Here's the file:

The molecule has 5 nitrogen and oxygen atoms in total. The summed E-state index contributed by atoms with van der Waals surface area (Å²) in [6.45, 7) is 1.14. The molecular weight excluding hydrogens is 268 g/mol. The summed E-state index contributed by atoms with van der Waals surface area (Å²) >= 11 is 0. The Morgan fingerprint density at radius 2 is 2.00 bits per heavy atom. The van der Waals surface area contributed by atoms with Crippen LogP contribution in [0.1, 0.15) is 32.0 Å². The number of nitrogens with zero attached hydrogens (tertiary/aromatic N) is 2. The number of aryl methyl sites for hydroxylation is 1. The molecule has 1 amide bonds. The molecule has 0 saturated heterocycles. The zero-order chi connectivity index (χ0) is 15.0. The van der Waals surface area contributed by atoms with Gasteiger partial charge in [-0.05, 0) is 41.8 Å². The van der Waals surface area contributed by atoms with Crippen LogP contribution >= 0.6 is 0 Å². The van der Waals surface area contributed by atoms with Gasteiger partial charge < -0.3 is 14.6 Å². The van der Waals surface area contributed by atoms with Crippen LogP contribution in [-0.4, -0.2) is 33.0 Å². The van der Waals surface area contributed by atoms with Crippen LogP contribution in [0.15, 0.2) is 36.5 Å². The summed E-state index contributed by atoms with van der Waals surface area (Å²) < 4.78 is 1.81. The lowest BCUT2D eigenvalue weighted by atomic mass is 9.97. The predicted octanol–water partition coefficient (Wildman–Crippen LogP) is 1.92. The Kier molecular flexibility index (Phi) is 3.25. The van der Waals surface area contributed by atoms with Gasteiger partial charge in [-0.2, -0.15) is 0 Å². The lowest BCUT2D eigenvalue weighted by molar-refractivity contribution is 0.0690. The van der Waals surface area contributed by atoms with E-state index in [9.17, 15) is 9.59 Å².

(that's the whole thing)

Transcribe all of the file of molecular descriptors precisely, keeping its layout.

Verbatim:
The molecule has 5 nitrogen and oxygen atoms in total. The summed E-state index contributed by atoms with van der Waals surface area (Å²) in [6.45, 7) is 1.14. The molecular weight excluding hydrogens is 268 g/mol. The summed E-state index contributed by atoms with van der Waals surface area (Å²) >= 11 is 0. The Morgan fingerprint density at radius 2 is 2.00 bits per heavy atom. The van der Waals surface area contributed by atoms with Crippen LogP contribution in [0.1, 0.15) is 32.0 Å². The number of nitrogens with zero attached hydrogens (tertiary/aromatic N) is 2. The number of aryl methyl sites for hydroxylation is 1. The molecule has 1 amide bonds. The molecule has 0 saturated heterocycles. The zero-order chi connectivity index (χ0) is 15.0. The van der Waals surface area contributed by atoms with Gasteiger partial charge in [-0.05, 0) is 41.8 Å². The van der Waals surface area contributed by atoms with Crippen LogP contribution >= 0.6 is 0 Å². The van der Waals surface area contributed by atoms with Gasteiger partial charge < -0.3 is 14.6 Å². The van der Waals surface area contributed by atoms with Crippen LogP contribution in [-0.4, -0.2) is 33.0 Å². The van der Waals surface area contributed by atoms with Crippen LogP contribution in [0.15, 0.2) is 36.5 Å². The summed E-state index contributed by atoms with van der Waals surface area (Å²) < 4.78 is 1.81. The lowest BCUT2D eigenvalue weighted by atomic mass is 9.97. The predicted octanol–water partition coefficient (Wildman–Crippen LogP) is 1.92. The Kier molecular flexibility index (Phi) is 3.25. The van der Waals surface area contributed by atoms with Gasteiger partial charge in [-0.2, -0.15) is 0 Å². The lowest BCUT2D eigenvalue weighted by molar-refractivity contribution is 0.0690. The van der Waals surface area contributed by atoms with E-state index in [9.17, 15) is 9.59 Å².